Five miles back to the last aid station. Five miles to the next one. Sh#$%. I was right in the middle. I was freezing, bottoming out mentally.
Ten minutes. Okay, get up and go. My leg was killing me though. It was swollen down into my knee and there was little I could do without feeling the hot burn of pain shoot straight into my core. Why was this happening? I’d done everything right. Hydrated lavishly. Eaten well. Paced myself for the long haul. Why was it so damn cold in California? How could I let months and months of training come to this? Where did I go wrong? Damn it.
There it was, a fifteen minute freefall to the bottom. I’d never felt so helpless in my life. Crashed on the rocks. Despite the months of diligent training, my body had failed me.
Within a minute of hitting that devastating mental bottom, I got pissed off enough to realize that I could sort of “push” with with the busted leg, just not really climb with it. That meant I could go backward up that hill. Bingo. Looked stupid and pathetic. So be it. Still hurt like hell, but at least I wasn’t sitting in the mud feeling sorry for myself. I was at least fighting back, a little.
Moving helped. Once I did start moving the pain let go enough to where I could almost dog trot down the valley. Two other runners caught me just as I was getting within striking distance of the aid tent. I was glad that I hadn’t waited back there and let them see me crashing to what could have been one of my lowest points ever. I’d never been crushed like that. New ground on a personal level. I couldn’t even think about it. It was something I didn’t want to think about. All I wanted to do was bring this misery-fest to an end. The medical tent was now only a hundred yards away.
It was hard to describe how good getting out of the wind, rain and sleet felt. As soon as I walked under the tent flap, a nice, high school-aged girl handed me some noodle soup. I immediately set it down knowing that I’d dropped the last one at the previous aid station. As glad as I was to be at this aid station, I still wasn’t willing to reveal that I was going hypothermic and my hands weren’t working quite right. Then a young, 30-ish something guy, who I assumed was a medical type, asked me to sit in a chair. This was it. What’s it going to be Barry? Call it, or sack up and finish what you started. Who are you? Here’s the raw truth.
Looking me in the eyes (or trying to anyhow), the medico guy asked me the typical questions…
“How you feeling? Anything hurt?”
“Cold, but otherwise fresh.”
“I saw you limping down the road. Everything good with this leg? Looks swollen.”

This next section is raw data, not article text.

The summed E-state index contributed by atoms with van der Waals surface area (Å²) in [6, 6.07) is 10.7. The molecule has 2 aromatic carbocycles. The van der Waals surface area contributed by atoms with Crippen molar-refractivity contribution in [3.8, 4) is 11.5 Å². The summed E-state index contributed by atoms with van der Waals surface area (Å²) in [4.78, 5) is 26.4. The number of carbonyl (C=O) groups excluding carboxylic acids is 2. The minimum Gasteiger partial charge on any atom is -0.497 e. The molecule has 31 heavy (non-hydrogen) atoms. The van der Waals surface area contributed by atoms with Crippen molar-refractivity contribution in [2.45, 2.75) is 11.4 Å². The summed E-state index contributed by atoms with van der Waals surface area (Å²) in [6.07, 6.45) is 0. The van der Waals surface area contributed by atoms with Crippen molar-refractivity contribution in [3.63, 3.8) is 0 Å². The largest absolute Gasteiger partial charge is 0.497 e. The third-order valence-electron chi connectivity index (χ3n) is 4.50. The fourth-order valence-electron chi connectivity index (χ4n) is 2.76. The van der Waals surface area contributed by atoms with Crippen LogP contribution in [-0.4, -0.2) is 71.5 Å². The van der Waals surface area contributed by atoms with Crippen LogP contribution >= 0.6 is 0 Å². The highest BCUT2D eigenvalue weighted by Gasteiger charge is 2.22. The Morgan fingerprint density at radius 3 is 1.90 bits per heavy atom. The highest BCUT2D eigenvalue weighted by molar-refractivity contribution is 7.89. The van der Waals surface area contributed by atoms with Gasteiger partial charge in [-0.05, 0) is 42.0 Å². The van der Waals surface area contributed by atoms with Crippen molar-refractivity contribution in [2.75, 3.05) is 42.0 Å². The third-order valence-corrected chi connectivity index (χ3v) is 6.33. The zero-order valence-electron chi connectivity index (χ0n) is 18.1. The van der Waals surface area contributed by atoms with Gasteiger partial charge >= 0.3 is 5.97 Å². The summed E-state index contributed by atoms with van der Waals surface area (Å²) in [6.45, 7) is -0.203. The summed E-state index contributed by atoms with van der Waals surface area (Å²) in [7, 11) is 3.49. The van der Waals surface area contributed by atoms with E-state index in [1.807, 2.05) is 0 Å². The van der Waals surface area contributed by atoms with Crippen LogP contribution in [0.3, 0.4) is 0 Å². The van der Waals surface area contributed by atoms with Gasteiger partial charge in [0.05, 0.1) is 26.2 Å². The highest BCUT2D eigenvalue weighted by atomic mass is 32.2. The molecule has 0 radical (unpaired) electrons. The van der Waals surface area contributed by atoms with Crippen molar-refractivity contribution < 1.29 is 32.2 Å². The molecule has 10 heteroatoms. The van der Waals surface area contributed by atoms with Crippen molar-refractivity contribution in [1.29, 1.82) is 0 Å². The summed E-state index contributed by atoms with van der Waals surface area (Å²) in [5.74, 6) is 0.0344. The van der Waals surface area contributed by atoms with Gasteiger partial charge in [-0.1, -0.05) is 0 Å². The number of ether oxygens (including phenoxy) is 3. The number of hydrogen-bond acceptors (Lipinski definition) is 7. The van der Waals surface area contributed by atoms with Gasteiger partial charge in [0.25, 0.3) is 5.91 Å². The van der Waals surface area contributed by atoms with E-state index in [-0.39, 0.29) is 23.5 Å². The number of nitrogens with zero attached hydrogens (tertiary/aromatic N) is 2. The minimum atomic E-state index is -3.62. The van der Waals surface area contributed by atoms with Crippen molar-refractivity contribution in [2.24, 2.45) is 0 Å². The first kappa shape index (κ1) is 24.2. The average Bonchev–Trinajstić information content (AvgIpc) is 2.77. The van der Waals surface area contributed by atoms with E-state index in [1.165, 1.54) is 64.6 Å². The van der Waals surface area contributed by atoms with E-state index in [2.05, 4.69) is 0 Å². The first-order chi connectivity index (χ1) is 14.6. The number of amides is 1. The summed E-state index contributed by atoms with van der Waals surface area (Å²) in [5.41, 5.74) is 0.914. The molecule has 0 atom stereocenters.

Okay, here it is Barry. What’s it going to be?
“Just a little cramping. It’s all good. I’m ready to get this over with. Can I go?”
“Yeah. You sure you feel good enough to finish?”
“Never felt better”.
Five steps out of the tent and I had serious doubts whether that last statement was true, or at least “true enough”. Sitting for only a few minutes had caused my leg to stiffen up, a lot. I didn’t care anymore. The die had been cast and I was leaving. This was one of those few moments in my life where I had a personal choice to make. This would mean absolutely nothing to anyone else on earth, but it would mean absolutely everything to me, everything. Let’s bring what’s inside of me out into the open and take a look. Give up, or give it all. Black or white.
The wind and rain seemed much colder. Still 33-degrees.
The last hill, only a mile long and 800 feet or so of elevation, took me forty minutes. The cramps in my leg were absolutely punishing and I’d have to stop every few steps and massage out the knots. I hate to admit it but the pain had me in tears. I desperately wanted to go back down the hill to the last aid tent and call it…but I was only four miles from finishing. Call it Barry. Call it. F#%#$^!!!!! Two more people passed me, then another. They looked miserable too, but at least ambulatory.
Now that I was back on a high ridge the rain and wind seemed to pummel me without mercy. My teeth were chattering and my body was shivering constantly. I knew I was dehydrated after so many hours of running and despite shoving an entire baked potato in my mouth at the last aid station, I was only running on fumes. The mud was like grease and with my leg basically rigid now, I found myself on the ground more times that I could begin to count. Frustrated and approaching desperate doesn’t even begin to describe my frame of mind. Quit whining and go. That’s the answer in ultra distance running. Just shut up and go.